I have dealt with chronic Non-allergic Rhinitis for almost 40 years. I recently found a surprisingly reliable and effective (for me) method of significantly reducing or eliminating the symptoms. Because of the analgesics needed, this approach may not be for everyone. Also, of course, everything below is completely anecdotal as it all applies only to my very limited experience and experimentation.
My rhinitis is now an almost daily occurrence starting as soon as my feet hit the floor in the morning. Symptoms are almost always accompanied by a very intense point source of irritation high in a nostril at seemingly the top of the septum. The symptoms are frequently sufficiently severe (serial sneezing / congestion / copious continuous mucous production) to consequentially interfere with my daily activities. Over the years I consistently tested negative for all allergies and auto-immune markers. As expected, various nasal sprays, antihistamines, steroids, etc. have proven mostly ineffective.
A couple of months ago, I had a particularly severe all day non-remitting episode. Through the morning and early afternoon, I used various nasal sprays and a second 10 mg dose of Montelukast, all to no avail. At mid-afternoon, 40 mg oral prednisone provided zero relief. It appeared to me the symptom’s focus was the intense point source of irritation in my upper right nostril. Therefore, I hypothesized an analgesic might reduce the symptoms if it dulled the irritation that seemingly drove my symptoms. I took a single 5/325 mg hydrocodone/acetaminophen. Within 15 minutes almost all symptoms were gone. I had complete relief for 4.5 hours which is exactly the duration of effective pain relief I had when using hydrocodone in the past for post-surgery pain.
I started experimenting with various analgesics (both OTC and prescription). The following summarizes what I now perceive appears to help me.
• 1000 mg Tylenol, 600 Mg Ibuprofen, or 240 mg Naproxen all appear to reduce symptoms somewhat but, alone, are not magic bullets. I do not begin to have enough experience to say which is most effective. However, when I only take an NSAID, the level of relief is consistently sufficient to at least prevent the symptoms from interfering with my activities, albeit still annoying.
• 50 mg Tramadol, concurrent with an NSAID dose as in the bullet above, is very effective and comes close to very consistently providing complete remission within 25 minutes.
• The Tramadol/NSAID combination appears to be more durable than a single hydrocodone in that the relief of symptoms can last for 6 or more hours. However, I have only tried hydrocodone on a single occasion.
• I have not tried 5/325 mg hydrocodone/acetaminophen again and do not intend to do so unless I have a particularly sever all-day episode and nothing else works. I am thinking the Tramadol and/or NSAID approach might be short-stopping an all-day severe episode as one has not occurred since I have been experimenting with Tramadol/NSAIDS.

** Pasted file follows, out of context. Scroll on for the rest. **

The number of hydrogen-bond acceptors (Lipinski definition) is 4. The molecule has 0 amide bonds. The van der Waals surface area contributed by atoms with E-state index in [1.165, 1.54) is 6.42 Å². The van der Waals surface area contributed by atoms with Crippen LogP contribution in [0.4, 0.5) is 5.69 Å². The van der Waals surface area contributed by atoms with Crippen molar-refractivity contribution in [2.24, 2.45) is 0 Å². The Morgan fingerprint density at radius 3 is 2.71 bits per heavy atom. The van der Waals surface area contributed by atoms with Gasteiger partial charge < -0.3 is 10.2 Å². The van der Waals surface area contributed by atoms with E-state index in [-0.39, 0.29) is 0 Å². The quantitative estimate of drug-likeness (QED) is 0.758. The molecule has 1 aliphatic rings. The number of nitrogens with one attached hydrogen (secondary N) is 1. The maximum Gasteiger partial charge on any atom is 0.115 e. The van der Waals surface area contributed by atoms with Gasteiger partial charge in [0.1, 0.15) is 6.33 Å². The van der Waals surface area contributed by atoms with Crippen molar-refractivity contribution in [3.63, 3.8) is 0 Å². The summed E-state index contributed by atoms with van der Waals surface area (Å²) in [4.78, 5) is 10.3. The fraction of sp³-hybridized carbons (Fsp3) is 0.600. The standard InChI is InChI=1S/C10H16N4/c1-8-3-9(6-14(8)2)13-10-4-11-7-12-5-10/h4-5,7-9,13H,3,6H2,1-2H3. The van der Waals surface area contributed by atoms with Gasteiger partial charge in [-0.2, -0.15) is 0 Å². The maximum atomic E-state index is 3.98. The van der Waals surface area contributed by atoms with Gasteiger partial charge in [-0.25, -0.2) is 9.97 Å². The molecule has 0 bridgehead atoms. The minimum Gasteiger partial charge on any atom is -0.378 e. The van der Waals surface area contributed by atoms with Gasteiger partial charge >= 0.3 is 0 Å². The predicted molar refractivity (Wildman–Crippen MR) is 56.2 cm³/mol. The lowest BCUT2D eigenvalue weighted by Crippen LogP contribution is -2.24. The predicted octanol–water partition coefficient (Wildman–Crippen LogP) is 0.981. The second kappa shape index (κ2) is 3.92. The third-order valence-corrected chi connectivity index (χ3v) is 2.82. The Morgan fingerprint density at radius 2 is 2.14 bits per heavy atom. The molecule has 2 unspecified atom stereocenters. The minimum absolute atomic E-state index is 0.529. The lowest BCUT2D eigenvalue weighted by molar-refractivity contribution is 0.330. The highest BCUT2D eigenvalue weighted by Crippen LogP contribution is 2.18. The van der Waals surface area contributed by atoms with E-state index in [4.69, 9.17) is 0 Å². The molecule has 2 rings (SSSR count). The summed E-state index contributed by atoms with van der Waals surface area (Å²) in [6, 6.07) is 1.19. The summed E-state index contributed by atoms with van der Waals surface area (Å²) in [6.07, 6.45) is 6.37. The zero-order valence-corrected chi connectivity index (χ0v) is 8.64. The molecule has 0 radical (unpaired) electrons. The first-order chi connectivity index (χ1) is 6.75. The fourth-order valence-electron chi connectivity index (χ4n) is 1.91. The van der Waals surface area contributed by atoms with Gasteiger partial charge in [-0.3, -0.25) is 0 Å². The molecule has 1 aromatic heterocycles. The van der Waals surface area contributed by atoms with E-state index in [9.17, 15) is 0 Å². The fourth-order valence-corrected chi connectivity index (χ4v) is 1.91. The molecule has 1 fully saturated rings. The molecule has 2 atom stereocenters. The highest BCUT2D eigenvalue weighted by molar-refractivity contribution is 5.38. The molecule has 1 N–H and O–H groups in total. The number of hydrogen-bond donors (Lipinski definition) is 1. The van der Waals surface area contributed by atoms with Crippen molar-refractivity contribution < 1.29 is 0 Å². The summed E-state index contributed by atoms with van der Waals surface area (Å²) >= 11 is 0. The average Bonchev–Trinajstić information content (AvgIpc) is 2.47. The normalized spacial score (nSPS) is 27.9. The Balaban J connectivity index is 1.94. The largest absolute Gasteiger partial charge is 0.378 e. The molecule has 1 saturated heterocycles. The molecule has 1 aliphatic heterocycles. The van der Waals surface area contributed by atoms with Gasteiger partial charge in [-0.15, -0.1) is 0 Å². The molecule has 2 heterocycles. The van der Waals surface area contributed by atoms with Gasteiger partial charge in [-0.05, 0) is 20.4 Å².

As an example, this morning, immediately upon arising from bed, I experienced the onset of distracting symptoms. I took a single 50 mg Tramadol and 600 mg Ibuprofen. As expected, 25 minutes later, I had almost complete relief. Today, the relief lasted all day. As appears to be typical with this combination of drugs, the mostly complete elimination of symptoms is periodically broken with “break throughs” of inconsequential intensity and very short duration.
In summary, although I have a very limited amount of data, the single experience with 5/325 hydrocodone/acetaminophen proved most dramatic with a very rapid onset of total relief for 4.5 hours. The tramadol/NSAID combination continues to prove very consistently and significantly effective. It does not provide the total unremitting relief of hydrocodone but it is very close and more durable by many hours. NSAIDs by themselves do provide sufficient partial relief to be useful when Tramadol is not appropriate to use (e.g., driving, etc.).
Although analgesics provide significant relief, they were never suggested by any of the many physicians/allergists/ENTs/etc. I have seen over the years. Also, I have never seen anything written to suggest analgesics as a possible treatment for non-allergic rhinitis symptoms. Therefore, I am hoping this might open the door for some relief for some of those that suffer from chronic non-allergic rhinitis. Also, I recognize hydrocodone and Tramadol are opiates and must have a prescription. Opiates, especially hydrocodone, can have significant abuse potential but I perceive Tramadol is much friendlier in this regard and, at least for me, provides consistent and significant relief from a problem that is sometimes too distracting to allow normal daily activities.
I hope this proves useful.